The former center fielder, who was recently inducted into the Hall of Fame, is the first Mariner to have his number retired.

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In front of a capacity crowd at Safeco Field, Ken Griffey Jr. took one more step into baseball immortality.

Following his July 24 induction into the National Baseball Hall of Fame in Cooperstown, N.Y., “The Kid” had his No. 24 uniform number retired, becoming the first player to have his number retired by the Mariners.

To honor Griffey, the field was decorated with his number as navy blue 24s were painted down both baselines and in center field. Each Seattle player and coach wore the number on the back of his warmup jersey, and many players took their tributes a step further by wearing their hats backward during batting practice — a nod to Griffey’s signature look.

But it was the pregame ceremony that stole the show. The tribute packed videos, speeches and fanfare into an hour and 15 minutes that celebrated one of the sport’s all-time greats.

When Mariners broadcaster Rick Rizzs introduced him, Griffey entered from center field to a standing ovation from the crowd, including thousands who were donning his jersey and wouldn’t sit down again until Griffey left the field.

Griffey stopped halfway through his walk, in the middle of the 24 painted in center field, to raise his hands in acknowledgment of the fans.

As he neared home plate, where the ceremony was taking place, the roar of the crowd only got louder.

“This is our Field of Dreams, isn’t it?” Rizzs continued after Griffey took his place near the pitcher’s mound.

It might not have been the Field of Dreams, but it certainly was a field of stars. Among those in attendance were Hall of Famers Tony Perez and Rickey Henderson, as well as other Seattle sports icons, including former Mariners Alvin Davis, Jay Buhner, Dan Wilson and Jamie Moyer; former Seahawks Cortez Kennedy and Steve Largent; and former SuperSonics Spencer Haywood and Gary Payton.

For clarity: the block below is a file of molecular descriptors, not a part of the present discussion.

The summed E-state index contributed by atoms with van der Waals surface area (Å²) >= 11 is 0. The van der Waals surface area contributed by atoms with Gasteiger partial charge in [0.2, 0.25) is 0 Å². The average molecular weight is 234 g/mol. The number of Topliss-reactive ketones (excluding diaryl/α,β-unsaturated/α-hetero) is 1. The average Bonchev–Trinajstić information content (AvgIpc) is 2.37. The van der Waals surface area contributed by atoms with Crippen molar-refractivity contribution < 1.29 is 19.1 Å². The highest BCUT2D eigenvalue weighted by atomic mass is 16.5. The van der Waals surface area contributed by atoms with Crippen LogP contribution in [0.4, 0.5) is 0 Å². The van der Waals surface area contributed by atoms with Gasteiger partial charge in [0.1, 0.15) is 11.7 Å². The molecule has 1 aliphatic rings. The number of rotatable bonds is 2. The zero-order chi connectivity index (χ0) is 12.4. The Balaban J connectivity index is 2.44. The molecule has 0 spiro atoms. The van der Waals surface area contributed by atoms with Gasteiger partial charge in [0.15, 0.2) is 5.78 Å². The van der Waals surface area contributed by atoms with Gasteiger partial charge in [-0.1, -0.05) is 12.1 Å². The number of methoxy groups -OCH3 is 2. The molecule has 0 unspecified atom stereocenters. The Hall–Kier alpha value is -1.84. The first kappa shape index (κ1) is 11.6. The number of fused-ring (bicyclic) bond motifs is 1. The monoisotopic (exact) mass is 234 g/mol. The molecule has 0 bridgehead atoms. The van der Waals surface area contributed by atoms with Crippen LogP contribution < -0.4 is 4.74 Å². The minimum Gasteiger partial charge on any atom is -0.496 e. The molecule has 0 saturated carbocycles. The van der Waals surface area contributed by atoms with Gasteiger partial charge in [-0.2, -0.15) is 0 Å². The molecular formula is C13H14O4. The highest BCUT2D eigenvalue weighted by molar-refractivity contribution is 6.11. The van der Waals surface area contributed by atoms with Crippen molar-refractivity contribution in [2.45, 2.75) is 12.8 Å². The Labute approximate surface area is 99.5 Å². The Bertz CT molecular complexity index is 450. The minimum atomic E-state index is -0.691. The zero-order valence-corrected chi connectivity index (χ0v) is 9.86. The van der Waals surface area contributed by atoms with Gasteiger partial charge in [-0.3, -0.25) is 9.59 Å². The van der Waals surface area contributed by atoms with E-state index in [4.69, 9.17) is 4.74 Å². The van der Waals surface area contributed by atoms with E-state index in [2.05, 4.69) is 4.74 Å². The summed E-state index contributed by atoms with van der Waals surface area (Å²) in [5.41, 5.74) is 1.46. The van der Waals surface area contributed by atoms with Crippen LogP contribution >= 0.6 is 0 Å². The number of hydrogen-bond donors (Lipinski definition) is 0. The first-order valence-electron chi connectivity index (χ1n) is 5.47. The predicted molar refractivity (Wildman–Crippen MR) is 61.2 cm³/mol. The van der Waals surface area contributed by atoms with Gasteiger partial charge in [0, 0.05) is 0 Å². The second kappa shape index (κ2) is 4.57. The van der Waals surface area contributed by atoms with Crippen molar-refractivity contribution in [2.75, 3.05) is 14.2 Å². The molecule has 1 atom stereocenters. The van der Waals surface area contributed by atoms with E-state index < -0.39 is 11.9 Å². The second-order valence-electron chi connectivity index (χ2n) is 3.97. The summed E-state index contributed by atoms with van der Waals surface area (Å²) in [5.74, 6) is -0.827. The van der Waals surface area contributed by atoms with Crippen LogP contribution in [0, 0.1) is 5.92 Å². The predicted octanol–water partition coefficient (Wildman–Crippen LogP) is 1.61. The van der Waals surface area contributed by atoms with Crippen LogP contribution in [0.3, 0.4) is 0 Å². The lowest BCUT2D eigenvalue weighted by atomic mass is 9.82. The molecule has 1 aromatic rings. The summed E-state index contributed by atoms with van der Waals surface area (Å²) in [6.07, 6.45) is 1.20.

Just before the unveiling of Griffey’s No. 24 in left-center field, Mariners president and COO Kevin Mather announced that a statue of Griffey, mid-swing, will be erected outside of Safeco Field by next season.

Icons including Kobe Bryant, Hank Aaron, Jeff Gordon and Willie Mays paid tribute in video form to Griffey.

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“The road from Seattle to Cooperstown is a long one,” one montaged video tribute said. “It winds for 2,400 miles through big cities and small towns, and there’s a Junior story at every single stop.”

Finally, it was Griffey’s turn to speak, and he shared some of those stories.

“This ride has been unbelievable,” he said. “I can’t really explain what the last two weeks have been like. It’s been unforgettable. I walk down the street and I get high-fives like I just scored again.”

He addressed his former teammates in attendance, then turned to the Mariners dugout, which was full of smiles and backward caps.

“Keep fighting,” he told the current team. “We’re all supporting you.”

Then, to the fans:

“Keep supporting these guys. It’s really important … They’re trying to support this city. When we’re out here playing, we’re playing for this city.”

Then, to one of his idols, Henderson:

“You were the greatest. Today, I am the greatest.”